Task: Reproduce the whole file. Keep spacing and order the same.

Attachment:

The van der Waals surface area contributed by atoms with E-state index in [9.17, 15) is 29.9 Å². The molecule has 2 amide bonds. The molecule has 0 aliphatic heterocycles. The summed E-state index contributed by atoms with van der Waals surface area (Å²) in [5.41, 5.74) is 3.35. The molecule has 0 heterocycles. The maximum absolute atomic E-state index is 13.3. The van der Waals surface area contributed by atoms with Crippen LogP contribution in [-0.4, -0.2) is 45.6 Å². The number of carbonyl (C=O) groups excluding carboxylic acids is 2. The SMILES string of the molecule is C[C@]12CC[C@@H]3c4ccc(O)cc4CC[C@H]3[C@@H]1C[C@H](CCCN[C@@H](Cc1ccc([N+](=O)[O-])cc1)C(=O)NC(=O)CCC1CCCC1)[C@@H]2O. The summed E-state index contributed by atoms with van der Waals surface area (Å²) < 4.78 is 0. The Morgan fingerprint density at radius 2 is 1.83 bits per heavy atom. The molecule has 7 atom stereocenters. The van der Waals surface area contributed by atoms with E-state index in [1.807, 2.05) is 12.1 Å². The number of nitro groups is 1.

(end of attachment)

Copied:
The van der Waals surface area contributed by atoms with E-state index in [9.17, 15) is 29.9 Å². The molecule has 2 amide bonds. The molecule has 0 aliphatic heterocycles. The summed E-state index contributed by atoms with van der Waals surface area (Å²) in [5.41, 5.74) is 3.35. The molecule has 0 heterocycles. The maximum absolute atomic E-state index is 13.3. The van der Waals surface area contributed by atoms with Crippen LogP contribution in [-0.4, -0.2) is 45.6 Å². The number of carbonyl (C=O) groups excluding carboxylic acids is 2. The SMILES string of the molecule is C[C@]12CC[C@@H]3c4ccc(O)cc4CC[C@H]3[C@@H]1C[C@H](CCCN[C@@H](Cc1ccc([N+](=O)[O-])cc1)C(=O)NC(=O)CCC1CCCC1)[C@@H]2O. The summed E-state index contributed by atoms with van der Waals surface area (Å²) < 4.78 is 0. The Morgan fingerprint density at radius 2 is 1.83 bits per heavy atom. The molecule has 7 atom stereocenters. The van der Waals surface area contributed by atoms with E-state index in [1.807, 2.05) is 12.1 Å². The number of nitro groups is 1.